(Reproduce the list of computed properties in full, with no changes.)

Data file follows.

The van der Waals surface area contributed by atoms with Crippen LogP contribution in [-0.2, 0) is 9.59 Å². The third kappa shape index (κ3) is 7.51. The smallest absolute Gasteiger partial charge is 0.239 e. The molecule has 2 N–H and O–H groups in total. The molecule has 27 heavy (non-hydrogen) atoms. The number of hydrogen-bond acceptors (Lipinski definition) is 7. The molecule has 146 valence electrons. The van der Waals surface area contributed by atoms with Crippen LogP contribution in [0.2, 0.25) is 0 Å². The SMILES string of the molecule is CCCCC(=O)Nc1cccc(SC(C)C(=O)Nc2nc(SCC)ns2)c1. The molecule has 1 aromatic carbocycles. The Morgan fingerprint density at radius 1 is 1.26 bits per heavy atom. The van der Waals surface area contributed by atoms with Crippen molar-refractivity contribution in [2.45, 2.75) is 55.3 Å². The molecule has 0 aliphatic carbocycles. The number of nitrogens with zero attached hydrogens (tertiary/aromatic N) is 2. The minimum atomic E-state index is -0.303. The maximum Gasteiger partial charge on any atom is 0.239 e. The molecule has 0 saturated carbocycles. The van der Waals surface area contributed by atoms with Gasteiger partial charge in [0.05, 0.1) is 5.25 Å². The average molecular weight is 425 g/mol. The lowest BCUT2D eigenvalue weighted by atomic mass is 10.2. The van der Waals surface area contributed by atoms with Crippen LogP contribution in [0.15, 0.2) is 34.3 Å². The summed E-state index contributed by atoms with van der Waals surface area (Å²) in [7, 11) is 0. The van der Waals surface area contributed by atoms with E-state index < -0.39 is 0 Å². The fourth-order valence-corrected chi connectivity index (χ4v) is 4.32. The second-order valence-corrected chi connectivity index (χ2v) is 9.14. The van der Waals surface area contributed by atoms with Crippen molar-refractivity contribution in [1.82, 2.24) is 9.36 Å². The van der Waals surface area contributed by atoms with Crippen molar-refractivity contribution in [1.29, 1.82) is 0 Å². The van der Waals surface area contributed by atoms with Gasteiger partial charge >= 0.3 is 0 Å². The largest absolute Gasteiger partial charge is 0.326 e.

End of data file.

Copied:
The van der Waals surface area contributed by atoms with Crippen LogP contribution in [-0.2, 0) is 9.59 Å². The third kappa shape index (κ3) is 7.51. The smallest absolute Gasteiger partial charge is 0.239 e. The molecule has 2 N–H and O–H groups in total. The molecule has 27 heavy (non-hydrogen) atoms. The number of hydrogen-bond acceptors (Lipinski definition) is 7. The molecule has 146 valence electrons. The van der Waals surface area contributed by atoms with Crippen LogP contribution in [0.2, 0.25) is 0 Å². The SMILES string of the molecule is CCCCC(=O)Nc1cccc(SC(C)C(=O)Nc2nc(SCC)ns2)c1. The molecule has 1 aromatic carbocycles. The Morgan fingerprint density at radius 1 is 1.26 bits per heavy atom. The van der Waals surface area contributed by atoms with Crippen molar-refractivity contribution in [2.45, 2.75) is 55.3 Å². The molecule has 0 aliphatic carbocycles. The number of nitrogens with zero attached hydrogens (tertiary/aromatic N) is 2. The minimum atomic E-state index is -0.303. The maximum Gasteiger partial charge on any atom is 0.239 e. The molecule has 0 saturated carbocycles. The van der Waals surface area contributed by atoms with Gasteiger partial charge in [0.05, 0.1) is 5.25 Å². The average molecular weight is 425 g/mol. The lowest BCUT2D eigenvalue weighted by atomic mass is 10.2. The van der Waals surface area contributed by atoms with Crippen LogP contribution in [0.15, 0.2) is 34.3 Å². The summed E-state index contributed by atoms with van der Waals surface area (Å²) in [7, 11) is 0. The van der Waals surface area contributed by atoms with E-state index < -0.39 is 0 Å². The fourth-order valence-corrected chi connectivity index (χ4v) is 4.32. The second-order valence-corrected chi connectivity index (χ2v) is 9.14. The van der Waals surface area contributed by atoms with Crippen molar-refractivity contribution in [1.82, 2.24) is 9.36 Å². The van der Waals surface area contributed by atoms with Crippen molar-refractivity contribution in [1.29, 1.82) is 0 Å². The van der Waals surface area contributed by atoms with Gasteiger partial charge >= 0.3 is 0 Å². The largest absolute Gasteiger partial charge is 0.326 e.